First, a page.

President Lyndon Johnson signs the Gun Control Act of 1968 into law.
Frank Wolfe/LBJ Presidential Library
antecedent / justice

America Passed Gun Control in 1968. Can It Happen Again?

The King and Kennedy assassinations spurred passage of the Gun Control Act. What will contemporary gun violence bring?
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We are now witnessing the emergence of the most passionate movement for gun control since 1968. The country’s ordeal half a century ago illustrates that horrific episodes of gun violence do not themselves prompt legislative action; only the sustained pressure of an energized populace can do that. The students of Marjory Stoneman Douglas High School in Parkland, Fla., surely grasp this truth.

Those who organized for gun control in 1968 ultimately obtained a piece of legislation that President Lyndon Johnson admitted was “not nearly enough.” The question remains whether the eloquent and indefatigable Stoneman Douglas students, and their millions of allies across the country who will take to the streets in protest this weekend, can push legislators further.

After the assassination of President John F. Kennedy in 1963, advocates of gun control tried to bring legislation to the Senate floor. Dodd often led the charge. At first, he worked with the arms manufacturers in Connecticut and the National Rifle Association. But the N.R.A. grew more extreme over the course of the decade and began to oppose almost all regulatory legislation. Dodd’s bills never made it out of Senate committees.

By 1967, opinion polls found widespread support for gun control, even among gun owners. One of the prime reasons was racism: Whites feared black people with guns, whether they were Black Panthers or urban rioters. In the spring of 1967, the California Legislature passed the Mulford Act, which outlawed the open display of guns and was aimed at restraining the Black Panther Party.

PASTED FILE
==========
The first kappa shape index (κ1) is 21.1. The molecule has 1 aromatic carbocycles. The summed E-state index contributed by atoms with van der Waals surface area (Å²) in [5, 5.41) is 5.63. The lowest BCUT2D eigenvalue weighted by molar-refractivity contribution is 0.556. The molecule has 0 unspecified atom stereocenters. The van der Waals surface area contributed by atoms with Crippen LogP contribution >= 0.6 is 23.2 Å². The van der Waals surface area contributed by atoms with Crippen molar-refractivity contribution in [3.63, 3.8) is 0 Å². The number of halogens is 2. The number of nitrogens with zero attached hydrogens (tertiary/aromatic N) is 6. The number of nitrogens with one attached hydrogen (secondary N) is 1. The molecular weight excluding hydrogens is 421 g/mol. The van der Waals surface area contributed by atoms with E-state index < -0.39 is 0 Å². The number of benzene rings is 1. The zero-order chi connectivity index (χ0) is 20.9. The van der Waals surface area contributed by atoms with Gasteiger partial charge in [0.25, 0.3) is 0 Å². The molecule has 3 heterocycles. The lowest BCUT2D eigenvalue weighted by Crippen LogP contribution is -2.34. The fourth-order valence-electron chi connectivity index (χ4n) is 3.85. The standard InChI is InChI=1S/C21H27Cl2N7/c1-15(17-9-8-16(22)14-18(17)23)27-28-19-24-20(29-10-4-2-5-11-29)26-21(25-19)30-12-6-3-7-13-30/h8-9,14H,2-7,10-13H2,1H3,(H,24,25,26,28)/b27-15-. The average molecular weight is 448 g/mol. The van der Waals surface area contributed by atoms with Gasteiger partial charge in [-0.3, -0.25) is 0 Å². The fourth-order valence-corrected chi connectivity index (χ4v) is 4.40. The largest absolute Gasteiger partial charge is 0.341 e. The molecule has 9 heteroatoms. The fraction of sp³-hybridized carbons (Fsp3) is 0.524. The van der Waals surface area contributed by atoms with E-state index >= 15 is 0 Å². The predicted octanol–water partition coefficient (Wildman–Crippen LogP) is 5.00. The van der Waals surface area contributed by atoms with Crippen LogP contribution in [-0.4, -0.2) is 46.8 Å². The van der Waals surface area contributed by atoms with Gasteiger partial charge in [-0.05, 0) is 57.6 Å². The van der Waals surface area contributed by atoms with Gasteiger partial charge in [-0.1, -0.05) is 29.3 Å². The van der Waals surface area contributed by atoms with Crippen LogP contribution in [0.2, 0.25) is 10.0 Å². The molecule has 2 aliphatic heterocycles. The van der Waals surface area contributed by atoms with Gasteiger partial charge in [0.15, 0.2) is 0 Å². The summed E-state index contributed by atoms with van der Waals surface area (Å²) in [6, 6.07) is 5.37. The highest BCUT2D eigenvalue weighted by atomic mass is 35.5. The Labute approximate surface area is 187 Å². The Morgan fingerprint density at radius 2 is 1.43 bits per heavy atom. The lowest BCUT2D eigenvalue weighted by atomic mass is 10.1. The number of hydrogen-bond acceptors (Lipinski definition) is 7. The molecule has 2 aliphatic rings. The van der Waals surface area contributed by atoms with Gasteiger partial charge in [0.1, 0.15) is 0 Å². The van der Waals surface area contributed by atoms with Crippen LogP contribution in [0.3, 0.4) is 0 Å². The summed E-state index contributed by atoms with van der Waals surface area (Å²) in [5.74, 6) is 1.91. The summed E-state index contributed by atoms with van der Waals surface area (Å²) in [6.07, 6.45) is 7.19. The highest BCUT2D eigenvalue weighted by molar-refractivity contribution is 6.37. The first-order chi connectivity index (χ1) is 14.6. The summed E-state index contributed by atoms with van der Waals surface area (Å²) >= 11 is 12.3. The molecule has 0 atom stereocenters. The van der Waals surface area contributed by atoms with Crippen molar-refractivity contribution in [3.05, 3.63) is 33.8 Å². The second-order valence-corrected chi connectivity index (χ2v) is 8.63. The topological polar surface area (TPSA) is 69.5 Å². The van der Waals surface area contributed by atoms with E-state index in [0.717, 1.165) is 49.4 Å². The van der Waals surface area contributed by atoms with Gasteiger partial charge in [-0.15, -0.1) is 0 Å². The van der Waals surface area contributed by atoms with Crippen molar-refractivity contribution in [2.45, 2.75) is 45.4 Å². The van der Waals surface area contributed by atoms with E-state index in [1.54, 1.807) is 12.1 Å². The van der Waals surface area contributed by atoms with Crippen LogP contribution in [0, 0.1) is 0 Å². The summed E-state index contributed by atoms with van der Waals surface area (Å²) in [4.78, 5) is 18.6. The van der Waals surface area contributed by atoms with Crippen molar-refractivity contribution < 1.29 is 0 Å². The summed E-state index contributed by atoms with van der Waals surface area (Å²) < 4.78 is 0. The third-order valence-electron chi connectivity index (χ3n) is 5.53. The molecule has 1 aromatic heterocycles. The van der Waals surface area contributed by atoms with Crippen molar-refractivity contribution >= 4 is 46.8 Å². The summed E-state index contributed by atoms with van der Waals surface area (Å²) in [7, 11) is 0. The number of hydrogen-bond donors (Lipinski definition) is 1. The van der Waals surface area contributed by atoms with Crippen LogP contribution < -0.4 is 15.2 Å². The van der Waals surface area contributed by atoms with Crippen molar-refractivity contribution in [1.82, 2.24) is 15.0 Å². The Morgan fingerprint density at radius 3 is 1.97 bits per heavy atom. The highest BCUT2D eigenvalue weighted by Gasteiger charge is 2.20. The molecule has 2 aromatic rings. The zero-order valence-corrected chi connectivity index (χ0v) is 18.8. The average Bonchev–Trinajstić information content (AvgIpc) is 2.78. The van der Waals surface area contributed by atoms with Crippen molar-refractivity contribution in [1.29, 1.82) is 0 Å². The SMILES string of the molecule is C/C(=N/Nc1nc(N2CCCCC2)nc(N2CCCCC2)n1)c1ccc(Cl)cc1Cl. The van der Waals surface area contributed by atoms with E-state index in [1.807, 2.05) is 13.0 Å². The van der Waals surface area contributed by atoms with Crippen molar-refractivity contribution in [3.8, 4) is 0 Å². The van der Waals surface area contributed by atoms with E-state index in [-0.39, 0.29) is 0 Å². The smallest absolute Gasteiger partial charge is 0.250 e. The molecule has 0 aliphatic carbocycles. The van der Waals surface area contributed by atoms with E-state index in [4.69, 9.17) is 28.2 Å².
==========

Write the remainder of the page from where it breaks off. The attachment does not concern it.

But such legislative action had become increasingly rare. On April 4, 1968, one hour before James Earl Ray aimed his rifle at the balcony of the Lorraine Motel in Memphis, the Senate Judiciary Committee deadlocked on a proposal to regulate gun sales (it banned mail-order and interstate gun sales, though it exempted rifles and shotguns). Four senators had been absent from the meeting. At another meeting of the committee two days later, they tipped the balance in favor of this amendment, which had been offered by Dodd. The measure was added to the Safe Streets Act, which was itself part of an omnibus crime bill.

The N.R.A. mobilized against the Dodd amendment; on April 9, the association sent a letter to its 900,000 members, warning that the legislation could eventually end “the private ownership of all guns.”
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